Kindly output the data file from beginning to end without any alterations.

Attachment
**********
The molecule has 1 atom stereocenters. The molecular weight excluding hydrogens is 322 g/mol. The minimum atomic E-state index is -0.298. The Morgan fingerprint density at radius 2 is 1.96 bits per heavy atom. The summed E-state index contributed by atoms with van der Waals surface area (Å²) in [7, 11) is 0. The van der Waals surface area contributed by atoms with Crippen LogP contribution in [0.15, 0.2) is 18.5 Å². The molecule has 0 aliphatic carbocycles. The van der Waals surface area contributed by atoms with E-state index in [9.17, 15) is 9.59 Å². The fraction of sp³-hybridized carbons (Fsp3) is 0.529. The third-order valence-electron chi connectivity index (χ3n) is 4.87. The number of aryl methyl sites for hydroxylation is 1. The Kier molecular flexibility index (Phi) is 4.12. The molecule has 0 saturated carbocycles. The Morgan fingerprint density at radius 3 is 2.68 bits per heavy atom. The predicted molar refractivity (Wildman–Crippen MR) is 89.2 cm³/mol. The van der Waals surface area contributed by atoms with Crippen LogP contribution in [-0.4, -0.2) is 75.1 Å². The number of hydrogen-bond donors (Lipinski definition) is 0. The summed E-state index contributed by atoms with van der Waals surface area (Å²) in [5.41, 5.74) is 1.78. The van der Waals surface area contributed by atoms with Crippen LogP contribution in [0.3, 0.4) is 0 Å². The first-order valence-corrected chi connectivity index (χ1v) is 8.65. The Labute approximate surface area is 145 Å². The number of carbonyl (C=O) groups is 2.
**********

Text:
The molecule has 1 atom stereocenters. The molecular weight excluding hydrogens is 322 g/mol. The minimum atomic E-state index is -0.298. The Morgan fingerprint density at radius 2 is 1.96 bits per heavy atom. The summed E-state index contributed by atoms with van der Waals surface area (Å²) in [7, 11) is 0. The van der Waals surface area contributed by atoms with Crippen LogP contribution in [0.15, 0.2) is 18.5 Å². The molecule has 0 aliphatic carbocycles. The van der Waals surface area contributed by atoms with E-state index in [9.17, 15) is 9.59 Å². The fraction of sp³-hybridized carbons (Fsp3) is 0.529. The third-order valence-electron chi connectivity index (χ3n) is 4.87. The number of aryl methyl sites for hydroxylation is 1. The Kier molecular flexibility index (Phi) is 4.12. The molecule has 0 saturated carbocycles. The Morgan fingerprint density at radius 3 is 2.68 bits per heavy atom. The predicted molar refractivity (Wildman–Crippen MR) is 89.2 cm³/mol. The van der Waals surface area contributed by atoms with Crippen LogP contribution in [-0.4, -0.2) is 75.1 Å². The number of hydrogen-bond donors (Lipinski definition) is 0. The summed E-state index contributed by atoms with van der Waals surface area (Å²) in [5.41, 5.74) is 1.78. The van der Waals surface area contributed by atoms with Crippen LogP contribution in [0.3, 0.4) is 0 Å². The first-order valence-corrected chi connectivity index (χ1v) is 8.65. The Labute approximate surface area is 145 Å². The number of carbonyl (C=O) groups is 2.